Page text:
Man, forget the problems with the Coulomb barrier, I want to know how they expect 3 to 5 protons to magically fuse into the nucleus at the same time…
Correct me if I’m wrong, but basically every proposed fusion reaction has 2 reactants. Anything else doesn’t make sense unless we’re talking about a basic decay. Well, it makes sense, based on physical principles, but it’s the most obviously useless reaction possible b/c the probability of it happening will be laughably small.
Yes there have been particle accelerator experiments for proton reaction for many materials. It is interesting for nucleoli-synthesis theory’s even if not for fusion.
Right, it’s not that there’s anything crazy about proton + nucleus reactions, quite the contrary. The activation energy for the reaction is very very well established, the only problem is engineering a device that produces that activation energy efficiently enough to gain net energy, which comes down to a problem of engineering scaling. For the pB reaction, the highest reaction rate is at 600 keV, so it’s true that:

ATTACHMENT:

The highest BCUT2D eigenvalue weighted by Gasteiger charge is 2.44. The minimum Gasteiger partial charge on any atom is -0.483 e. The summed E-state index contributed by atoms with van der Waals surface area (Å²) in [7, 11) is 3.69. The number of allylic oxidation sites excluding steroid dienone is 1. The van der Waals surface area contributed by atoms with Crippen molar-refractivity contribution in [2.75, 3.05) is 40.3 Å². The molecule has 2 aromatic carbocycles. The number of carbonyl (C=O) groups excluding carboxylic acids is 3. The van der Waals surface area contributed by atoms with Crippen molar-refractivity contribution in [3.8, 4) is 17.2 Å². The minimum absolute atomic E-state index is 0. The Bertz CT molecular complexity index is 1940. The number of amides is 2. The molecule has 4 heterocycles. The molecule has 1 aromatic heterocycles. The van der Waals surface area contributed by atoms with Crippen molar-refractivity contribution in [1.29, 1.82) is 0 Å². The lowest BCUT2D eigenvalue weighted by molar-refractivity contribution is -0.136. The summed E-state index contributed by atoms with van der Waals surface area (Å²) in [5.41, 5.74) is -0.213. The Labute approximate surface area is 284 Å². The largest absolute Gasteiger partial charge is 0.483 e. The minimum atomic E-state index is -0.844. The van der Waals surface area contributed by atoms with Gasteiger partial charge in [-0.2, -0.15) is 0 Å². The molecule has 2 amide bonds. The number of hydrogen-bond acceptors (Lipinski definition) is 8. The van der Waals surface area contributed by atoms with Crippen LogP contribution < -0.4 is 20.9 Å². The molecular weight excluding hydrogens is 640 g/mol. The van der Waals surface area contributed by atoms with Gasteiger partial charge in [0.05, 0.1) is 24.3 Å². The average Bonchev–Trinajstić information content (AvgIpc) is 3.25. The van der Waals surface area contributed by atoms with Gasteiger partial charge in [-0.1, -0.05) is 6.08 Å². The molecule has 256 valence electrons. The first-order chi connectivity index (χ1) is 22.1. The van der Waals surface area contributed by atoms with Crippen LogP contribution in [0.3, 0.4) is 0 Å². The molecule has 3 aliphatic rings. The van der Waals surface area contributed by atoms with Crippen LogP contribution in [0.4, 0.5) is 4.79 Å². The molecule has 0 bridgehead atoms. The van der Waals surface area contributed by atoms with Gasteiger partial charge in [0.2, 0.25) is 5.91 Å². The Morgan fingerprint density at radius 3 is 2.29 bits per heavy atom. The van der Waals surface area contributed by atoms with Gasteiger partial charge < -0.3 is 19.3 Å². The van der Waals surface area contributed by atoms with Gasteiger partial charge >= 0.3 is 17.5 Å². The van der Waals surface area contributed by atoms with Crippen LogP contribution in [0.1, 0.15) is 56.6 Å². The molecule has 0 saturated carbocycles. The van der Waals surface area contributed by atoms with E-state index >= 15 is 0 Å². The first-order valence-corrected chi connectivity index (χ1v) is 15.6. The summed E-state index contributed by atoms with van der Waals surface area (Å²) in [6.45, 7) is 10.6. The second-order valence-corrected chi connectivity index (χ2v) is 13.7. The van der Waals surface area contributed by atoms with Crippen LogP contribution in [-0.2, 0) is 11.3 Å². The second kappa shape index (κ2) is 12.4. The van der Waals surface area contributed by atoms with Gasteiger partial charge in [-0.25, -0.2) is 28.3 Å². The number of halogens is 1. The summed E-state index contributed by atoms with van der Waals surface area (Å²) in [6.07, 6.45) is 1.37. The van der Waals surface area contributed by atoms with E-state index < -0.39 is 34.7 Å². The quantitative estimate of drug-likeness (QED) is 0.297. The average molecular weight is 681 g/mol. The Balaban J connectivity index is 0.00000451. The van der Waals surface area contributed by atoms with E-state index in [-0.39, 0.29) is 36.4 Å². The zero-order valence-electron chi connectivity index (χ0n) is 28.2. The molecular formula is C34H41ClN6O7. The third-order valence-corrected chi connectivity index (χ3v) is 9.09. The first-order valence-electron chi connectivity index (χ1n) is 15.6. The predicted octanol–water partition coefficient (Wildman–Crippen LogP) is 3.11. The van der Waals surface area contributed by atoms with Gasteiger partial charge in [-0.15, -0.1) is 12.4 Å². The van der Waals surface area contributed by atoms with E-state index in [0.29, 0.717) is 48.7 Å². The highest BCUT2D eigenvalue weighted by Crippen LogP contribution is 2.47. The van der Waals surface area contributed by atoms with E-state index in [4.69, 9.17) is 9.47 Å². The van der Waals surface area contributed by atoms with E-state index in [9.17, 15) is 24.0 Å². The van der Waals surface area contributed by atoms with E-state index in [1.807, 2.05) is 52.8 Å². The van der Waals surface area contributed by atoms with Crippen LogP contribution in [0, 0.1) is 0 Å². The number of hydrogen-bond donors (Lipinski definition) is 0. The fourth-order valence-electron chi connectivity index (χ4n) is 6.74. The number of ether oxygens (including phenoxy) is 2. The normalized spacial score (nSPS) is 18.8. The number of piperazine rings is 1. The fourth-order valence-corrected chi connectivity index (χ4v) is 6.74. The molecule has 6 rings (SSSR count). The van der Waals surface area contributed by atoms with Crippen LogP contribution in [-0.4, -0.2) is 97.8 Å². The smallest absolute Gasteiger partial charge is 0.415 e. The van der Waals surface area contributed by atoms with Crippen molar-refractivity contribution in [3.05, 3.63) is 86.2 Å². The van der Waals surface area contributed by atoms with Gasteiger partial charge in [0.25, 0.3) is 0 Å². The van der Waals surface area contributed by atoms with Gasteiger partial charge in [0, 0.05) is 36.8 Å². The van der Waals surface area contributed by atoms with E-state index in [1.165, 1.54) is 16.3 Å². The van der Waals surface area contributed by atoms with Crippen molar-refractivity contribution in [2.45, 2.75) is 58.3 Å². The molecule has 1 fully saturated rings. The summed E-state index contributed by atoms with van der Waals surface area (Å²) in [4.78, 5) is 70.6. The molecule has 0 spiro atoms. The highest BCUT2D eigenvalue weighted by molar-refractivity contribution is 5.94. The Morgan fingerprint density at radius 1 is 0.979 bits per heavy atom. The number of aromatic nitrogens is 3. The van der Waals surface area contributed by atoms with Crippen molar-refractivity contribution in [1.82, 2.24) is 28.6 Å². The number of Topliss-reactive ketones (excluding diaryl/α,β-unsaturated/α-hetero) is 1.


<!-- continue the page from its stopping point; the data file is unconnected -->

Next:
energy in: 600 keV
energy out: 8.7 MeV
And for this reaction, it proceeds at a sufficiently fast rate. The idea of the plasmoid in FF is that almost all of the fuel within the microscopic pinch gets used up. Everybody knows that the reaction would work for energy production is sufficient compression could be accomplished.
The reaction I wrote down is the net reaction. As i previously posted this is via a proton chain. So the reaction is 58Ni+p ->59Cu decay via beta- ->59Ni +p -> 60Cu decay via beta- …. So on and so forth.